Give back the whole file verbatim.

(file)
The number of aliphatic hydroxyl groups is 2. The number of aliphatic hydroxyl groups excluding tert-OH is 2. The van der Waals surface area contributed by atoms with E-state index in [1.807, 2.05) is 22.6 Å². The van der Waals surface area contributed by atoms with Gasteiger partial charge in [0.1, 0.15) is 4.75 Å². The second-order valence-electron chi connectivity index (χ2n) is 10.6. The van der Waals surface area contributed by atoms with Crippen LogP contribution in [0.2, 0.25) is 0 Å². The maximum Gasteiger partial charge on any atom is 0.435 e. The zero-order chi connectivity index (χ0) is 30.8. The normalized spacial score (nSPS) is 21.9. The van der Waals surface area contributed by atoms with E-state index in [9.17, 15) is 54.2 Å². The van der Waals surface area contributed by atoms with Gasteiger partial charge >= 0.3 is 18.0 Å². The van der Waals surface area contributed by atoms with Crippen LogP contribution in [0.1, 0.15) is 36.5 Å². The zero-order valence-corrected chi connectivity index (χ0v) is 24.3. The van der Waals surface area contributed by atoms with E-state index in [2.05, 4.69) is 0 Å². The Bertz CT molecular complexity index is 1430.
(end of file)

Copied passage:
The number of aliphatic hydroxyl groups is 2. The number of aliphatic hydroxyl groups excluding tert-OH is 2. The van der Waals surface area contributed by atoms with E-state index in [1.807, 2.05) is 22.6 Å². The van der Waals surface area contributed by atoms with Gasteiger partial charge in [0.1, 0.15) is 4.75 Å². The second-order valence-electron chi connectivity index (χ2n) is 10.6. The van der Waals surface area contributed by atoms with Crippen LogP contribution in [0.2, 0.25) is 0 Å². The maximum Gasteiger partial charge on any atom is 0.435 e. The zero-order chi connectivity index (χ0) is 30.8. The normalized spacial score (nSPS) is 21.9. The van der Waals surface area contributed by atoms with E-state index in [9.17, 15) is 54.2 Å². The van der Waals surface area contributed by atoms with Gasteiger partial charge >= 0.3 is 18.0 Å². The van der Waals surface area contributed by atoms with Crippen LogP contribution in [0.1, 0.15) is 36.5 Å². The zero-order valence-corrected chi connectivity index (χ0v) is 24.3. The van der Waals surface area contributed by atoms with E-state index in [2.05, 4.69) is 0 Å². The Bertz CT molecular complexity index is 1430.